Funerary Head of a Bearded Man

Circa

400 BC to 200 BC

Dimensions

7.25″ (18.4cm) high x 5.2″ (13.2cm) wide

Medium

Alabaster

Origin

Yemen

Gallery Location

S Korea


 

The ancient kingdom of Saba ruled over the lands of southern Arabia, centered in modern day Yemen. Saba is perhaps better known as Sheba, the Hebrew word for the kingdom, whose famous Queen was recounted as having visited Solomon in the pages of the Old Testament. Biblical accounts speak of the wealth of this ancient civilization of traders and merchants, and modern archaeological excavations confirm these reports. Ruins of fortresses and walled towns are evident and remnants of their extensive irrigation system that turned the desert into a paradise still cover the land. Although gold and silver deposits were present, the chief source of their vast wealth was derived from their veritable monopoly of two of the most coveted materials in ancient times: frankincense and myrrh, resinous gums obtained from certain trees that only grow in Southern Arabia and were literally worth their weight in gold. There was not a temple or wealthy house in the ancient world, from Babylon to Rome, where one would not smell the fragrant scents of these incenses. In addition, a trade route that connected India to Egypt passing through the capital of Marib was another major source of wealth. In the 1st Century A.D., the Ptolemaic Greeks discovered a sea route from India directly to the port of Alexandria, eliminating Saba from her lucrative trade and ushering in the decline of Sabean prosperity.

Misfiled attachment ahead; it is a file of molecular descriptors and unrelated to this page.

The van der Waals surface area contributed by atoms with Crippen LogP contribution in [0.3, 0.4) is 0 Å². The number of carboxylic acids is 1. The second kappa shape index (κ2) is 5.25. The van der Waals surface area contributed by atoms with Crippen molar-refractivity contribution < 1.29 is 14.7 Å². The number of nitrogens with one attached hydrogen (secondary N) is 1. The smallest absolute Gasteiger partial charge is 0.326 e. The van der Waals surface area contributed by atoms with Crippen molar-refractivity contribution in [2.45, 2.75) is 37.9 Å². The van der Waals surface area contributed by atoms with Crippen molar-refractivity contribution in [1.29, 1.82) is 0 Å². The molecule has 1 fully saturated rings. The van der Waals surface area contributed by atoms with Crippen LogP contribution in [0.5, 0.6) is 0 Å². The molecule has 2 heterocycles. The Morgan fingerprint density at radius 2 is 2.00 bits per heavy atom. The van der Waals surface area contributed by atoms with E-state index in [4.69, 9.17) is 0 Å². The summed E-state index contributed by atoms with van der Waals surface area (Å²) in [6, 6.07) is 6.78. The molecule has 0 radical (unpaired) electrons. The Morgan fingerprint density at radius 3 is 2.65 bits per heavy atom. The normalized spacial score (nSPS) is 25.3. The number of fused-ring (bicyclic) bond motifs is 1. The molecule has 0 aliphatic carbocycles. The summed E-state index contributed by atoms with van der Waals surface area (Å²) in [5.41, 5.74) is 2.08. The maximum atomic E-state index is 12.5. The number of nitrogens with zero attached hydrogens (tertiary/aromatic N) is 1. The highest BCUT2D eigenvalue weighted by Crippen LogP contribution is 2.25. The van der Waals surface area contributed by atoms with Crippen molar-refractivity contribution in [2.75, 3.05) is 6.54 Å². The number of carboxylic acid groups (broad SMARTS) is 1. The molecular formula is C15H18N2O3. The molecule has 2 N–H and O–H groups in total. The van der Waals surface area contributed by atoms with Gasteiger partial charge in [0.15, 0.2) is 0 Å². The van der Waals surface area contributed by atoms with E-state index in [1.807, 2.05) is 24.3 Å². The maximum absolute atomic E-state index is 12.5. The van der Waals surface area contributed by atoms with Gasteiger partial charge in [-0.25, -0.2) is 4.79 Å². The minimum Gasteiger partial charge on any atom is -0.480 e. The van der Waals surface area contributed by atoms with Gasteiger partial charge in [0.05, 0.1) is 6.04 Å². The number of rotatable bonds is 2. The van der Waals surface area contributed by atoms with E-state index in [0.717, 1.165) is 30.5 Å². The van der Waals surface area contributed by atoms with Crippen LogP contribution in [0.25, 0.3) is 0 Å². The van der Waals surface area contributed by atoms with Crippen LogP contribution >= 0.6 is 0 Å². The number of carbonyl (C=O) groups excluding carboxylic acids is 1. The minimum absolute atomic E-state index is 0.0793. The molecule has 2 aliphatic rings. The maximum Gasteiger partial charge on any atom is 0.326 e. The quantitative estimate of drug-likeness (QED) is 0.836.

Portrait of a bearded man, featuring long incised slightly arched eyebrows, elongated eyes, straight vertical nose and small serrated lips, the beard contouring the face ear to ear, the ears, small and perfectly alligned shaped as a semi- circle. The beard is similar to the piece TC 2043 from the Heid bin-Aqil cemetery of Qatabanian Timna. On the chest surface below the beard runs a brief five-letter inscription, presumably a personal name, that (despite the poor lettering) could be translated as Sha'wum. As a name, this is attested once in Safaitic, North-Arabian, though South-Arabian are yet to be found. The style of some of the letters would place its dating to the 4th-3rd centuries BC.

For a comparable example see R.L.Cleveland, An Ancient South Arabian Necropolis, 1965: pl.21.

For a discussion on the name cf., Harding G.L., Index and Concordance of Pre-Islamic Arabian Names and Inscriptions, Toronto, 1971: p.337.

[Translation and attribution kindly provided by Prof. Kenneth A. Kitchen, University of Liverpool]

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